At least to these Western ears, the sound quality makes Ufulu more of a historical document than a listening experience. Which is too bad, because even so, the enthusiasm and faith of Nthala and his choir are perfectly clear.

Related Articles Around the Web
5
Music


Books


Film


Recent
Books

How the Template for Modern Combat Journalism Developed

The superbly researched Journalism and the Russo-Japanese War tells readers how Japan pioneered modern techniques of propaganda and censorship in the Russo-Japanese War.

Film

From Horrifying Comedy to Darkly Funny Horror: Bob Clark Films

What if I told you that the director of one of the most heartwarming and beloved Christmas movies of all time is the same director as probably the most terrifying and disturbing yuletide horror films of all time?

Music

The 50 Best Songs of 2007

Journey back 13 years to a stellar year for Rihanna, M.I.A., Arcade Fire, and Kanye West. From hip-hop to indie rock and everywhere in between, PopMatters picks the best 50 songs of 2007.

Music

'Modern' Is the Pinnacle of Post-Comeback Buzzcocks' Records

Presented as part of the new Buzzcocks' box-set, Sell You Everything, Modern showed a band that wasn't interested in just repeating itself or playing to nostalgia.

Music

​Nearly 50 and Nearly Unplugged: 'ChangesNowBowie' Is a Glimpse Into a Brilliant Mind

Nine tracks, recorded by the BBC in 1996 show David Bowie in a relaxed and playful mood. ChangesNowBowie is a glimpse into a brilliant mind.

Music

Reaching for the Sky: An Interview with Singer-Songwriter Bruce Sudano

How did Bruce Sudano become a superhero? PopMatters has the answer as Sudano celebrates the release of Spirals and reflects on his career from Brooklyn Dreams to Broadway.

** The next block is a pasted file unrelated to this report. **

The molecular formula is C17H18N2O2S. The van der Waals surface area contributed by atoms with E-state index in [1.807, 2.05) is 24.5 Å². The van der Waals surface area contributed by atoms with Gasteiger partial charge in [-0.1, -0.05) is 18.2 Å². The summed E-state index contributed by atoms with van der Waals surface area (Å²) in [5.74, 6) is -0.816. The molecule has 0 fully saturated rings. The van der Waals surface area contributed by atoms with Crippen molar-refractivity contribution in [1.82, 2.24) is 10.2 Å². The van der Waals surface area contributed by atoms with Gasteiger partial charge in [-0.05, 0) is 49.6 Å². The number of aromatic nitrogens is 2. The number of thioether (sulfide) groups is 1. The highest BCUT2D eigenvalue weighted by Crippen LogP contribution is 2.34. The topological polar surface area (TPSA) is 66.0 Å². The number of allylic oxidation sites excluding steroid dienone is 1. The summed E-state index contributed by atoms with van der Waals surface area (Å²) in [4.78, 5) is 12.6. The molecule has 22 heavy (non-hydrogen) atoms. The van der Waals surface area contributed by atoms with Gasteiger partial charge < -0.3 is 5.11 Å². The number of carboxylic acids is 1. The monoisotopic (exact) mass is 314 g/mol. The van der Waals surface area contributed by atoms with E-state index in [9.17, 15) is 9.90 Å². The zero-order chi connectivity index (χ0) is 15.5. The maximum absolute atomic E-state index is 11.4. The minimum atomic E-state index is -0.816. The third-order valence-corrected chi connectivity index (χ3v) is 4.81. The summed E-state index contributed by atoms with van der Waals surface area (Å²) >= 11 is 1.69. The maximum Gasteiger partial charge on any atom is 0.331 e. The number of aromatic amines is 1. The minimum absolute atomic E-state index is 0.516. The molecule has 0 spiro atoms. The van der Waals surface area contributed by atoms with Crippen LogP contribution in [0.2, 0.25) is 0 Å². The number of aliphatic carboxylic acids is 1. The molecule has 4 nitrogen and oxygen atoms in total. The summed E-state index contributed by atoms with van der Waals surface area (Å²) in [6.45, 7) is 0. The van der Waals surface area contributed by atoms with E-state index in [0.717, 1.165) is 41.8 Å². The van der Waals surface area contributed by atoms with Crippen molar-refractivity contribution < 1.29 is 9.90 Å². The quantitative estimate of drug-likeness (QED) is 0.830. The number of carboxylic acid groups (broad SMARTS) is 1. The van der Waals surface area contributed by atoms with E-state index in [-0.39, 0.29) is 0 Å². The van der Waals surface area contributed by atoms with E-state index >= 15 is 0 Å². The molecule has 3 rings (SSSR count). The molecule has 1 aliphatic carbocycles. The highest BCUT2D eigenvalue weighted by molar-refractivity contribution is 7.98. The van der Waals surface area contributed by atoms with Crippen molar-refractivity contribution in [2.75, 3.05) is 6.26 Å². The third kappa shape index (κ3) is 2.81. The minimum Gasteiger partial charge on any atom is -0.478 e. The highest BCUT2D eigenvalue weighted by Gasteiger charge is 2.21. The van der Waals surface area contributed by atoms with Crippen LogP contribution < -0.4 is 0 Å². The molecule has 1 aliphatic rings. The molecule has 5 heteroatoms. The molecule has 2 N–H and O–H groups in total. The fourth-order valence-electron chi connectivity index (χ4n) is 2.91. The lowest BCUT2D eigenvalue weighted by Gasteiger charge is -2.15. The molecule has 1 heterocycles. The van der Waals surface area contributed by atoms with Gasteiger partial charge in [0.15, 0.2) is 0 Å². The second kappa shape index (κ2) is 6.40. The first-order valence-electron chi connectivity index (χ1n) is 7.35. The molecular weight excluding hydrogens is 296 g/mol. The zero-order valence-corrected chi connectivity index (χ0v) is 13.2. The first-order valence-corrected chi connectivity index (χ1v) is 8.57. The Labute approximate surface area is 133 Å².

Music

Inventions Conjure Mystery and Hope with the Intensely Creative 'Continuous Portrait'

Instrumental duo Matthew Robert Cooper (Eluvium) and Mark T. Smith (Explosions in the Sky) release their first album in five years as Inventions. Continuous Portrait is both sonically thrilling and oddly soothing.

Music

Esperanza Spalding and Fred Hersch Are 'Live at the Village Vanguard' to Raise Money for Musicians

Esperanza Spalding and Fred Hersch release a live recording from a 2018 show to raise money for a good cause: other jazz musicians.

Music

Lady Gaga's 'Chromatica' Hides Its True Intentions Behind Dancefloor Exuberance

Lady Gaga's Chromatica is the most lively and consistent record she's made since Born This Way, embracing everything great about her dance-pop early days and giving it a fresh twist.

Love in the Time of Coronavirus

Street Art As Sprayed Solidarity: Global Corona Graffiti

COVID-19-related street art functions as a vehicle for political critique and social engagement. It offers a form of global solidarity in a time of crisis.

Music

Gretchen Peters Honors Mickey Newbury With "The Sailor" and New Album (premiere + interview)

Gretchen Peters' latest album, The Night You Wrote That Song: The Songs of Mickey Newbury, celebrates one of American songwriting's most underappreciated artists. Hear Peters' new single "The Sailor" as she talks about her latest project.

Music

Okkyung Lee Goes From Classical to Noise on the Stellar 'Yeo-Neun'

Cellist Okkyung Lee walks a fine line between classical and noise on the splendid, minimalist excursion Yeo-Neun.

Reviews
Collapse Expand Reviews

Features
Collapse Expand Features
PM Picks
Collapse Expand Pm Picks

© 1999-2020 PopMatters.com. All rights reserved.
PopMatters is wholly independent, women-owned and operated.